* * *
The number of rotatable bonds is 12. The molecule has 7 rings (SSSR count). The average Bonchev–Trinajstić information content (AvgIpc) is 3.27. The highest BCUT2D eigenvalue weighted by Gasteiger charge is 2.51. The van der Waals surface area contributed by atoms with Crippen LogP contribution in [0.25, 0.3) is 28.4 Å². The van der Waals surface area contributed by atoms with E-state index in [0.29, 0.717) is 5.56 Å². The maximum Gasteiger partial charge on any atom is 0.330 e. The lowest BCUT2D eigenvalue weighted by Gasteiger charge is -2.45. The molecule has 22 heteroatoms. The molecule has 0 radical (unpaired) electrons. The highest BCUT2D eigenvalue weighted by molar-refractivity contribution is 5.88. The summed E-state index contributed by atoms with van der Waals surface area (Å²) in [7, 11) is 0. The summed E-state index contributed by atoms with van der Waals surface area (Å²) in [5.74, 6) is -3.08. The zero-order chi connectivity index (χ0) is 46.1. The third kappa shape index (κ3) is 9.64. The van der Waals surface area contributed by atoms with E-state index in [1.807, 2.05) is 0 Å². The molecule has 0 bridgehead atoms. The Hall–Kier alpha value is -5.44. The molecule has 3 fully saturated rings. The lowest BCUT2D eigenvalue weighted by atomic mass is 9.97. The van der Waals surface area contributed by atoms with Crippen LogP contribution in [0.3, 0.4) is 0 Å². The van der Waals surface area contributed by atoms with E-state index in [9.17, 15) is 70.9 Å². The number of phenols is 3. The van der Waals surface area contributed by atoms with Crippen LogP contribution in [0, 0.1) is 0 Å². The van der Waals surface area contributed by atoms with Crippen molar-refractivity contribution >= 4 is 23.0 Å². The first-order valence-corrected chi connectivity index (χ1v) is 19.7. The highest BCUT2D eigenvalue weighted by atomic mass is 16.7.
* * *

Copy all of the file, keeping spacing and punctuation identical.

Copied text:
The number of rotatable bonds is 12. The molecule has 7 rings (SSSR count). The average Bonchev–Trinajstić information content (AvgIpc) is 3.27. The highest BCUT2D eigenvalue weighted by Gasteiger charge is 2.51. The van der Waals surface area contributed by atoms with Crippen LogP contribution in [0.25, 0.3) is 28.4 Å². The van der Waals surface area contributed by atoms with E-state index in [0.29, 0.717) is 5.56 Å². The maximum Gasteiger partial charge on any atom is 0.330 e. The lowest BCUT2D eigenvalue weighted by Gasteiger charge is -2.45. The molecule has 22 heteroatoms. The molecule has 0 radical (unpaired) electrons. The highest BCUT2D eigenvalue weighted by molar-refractivity contribution is 5.88. The summed E-state index contributed by atoms with van der Waals surface area (Å²) in [7, 11) is 0. The summed E-state index contributed by atoms with van der Waals surface area (Å²) in [5.74, 6) is -3.08. The zero-order chi connectivity index (χ0) is 46.1. The third kappa shape index (κ3) is 9.64. The van der Waals surface area contributed by atoms with E-state index in [1.807, 2.05) is 0 Å². The molecule has 0 bridgehead atoms. The Hall–Kier alpha value is -5.44. The molecule has 3 fully saturated rings. The lowest BCUT2D eigenvalue weighted by atomic mass is 9.97. The van der Waals surface area contributed by atoms with Crippen LogP contribution in [0.3, 0.4) is 0 Å². The van der Waals surface area contributed by atoms with E-state index in [9.17, 15) is 70.9 Å². The number of phenols is 3. The van der Waals surface area contributed by atoms with Crippen LogP contribution in [0, 0.1) is 0 Å². The van der Waals surface area contributed by atoms with Crippen molar-refractivity contribution >= 4 is 23.0 Å². The first-order valence-corrected chi connectivity index (χ1v) is 19.7. The highest BCUT2D eigenvalue weighted by atomic mass is 16.7.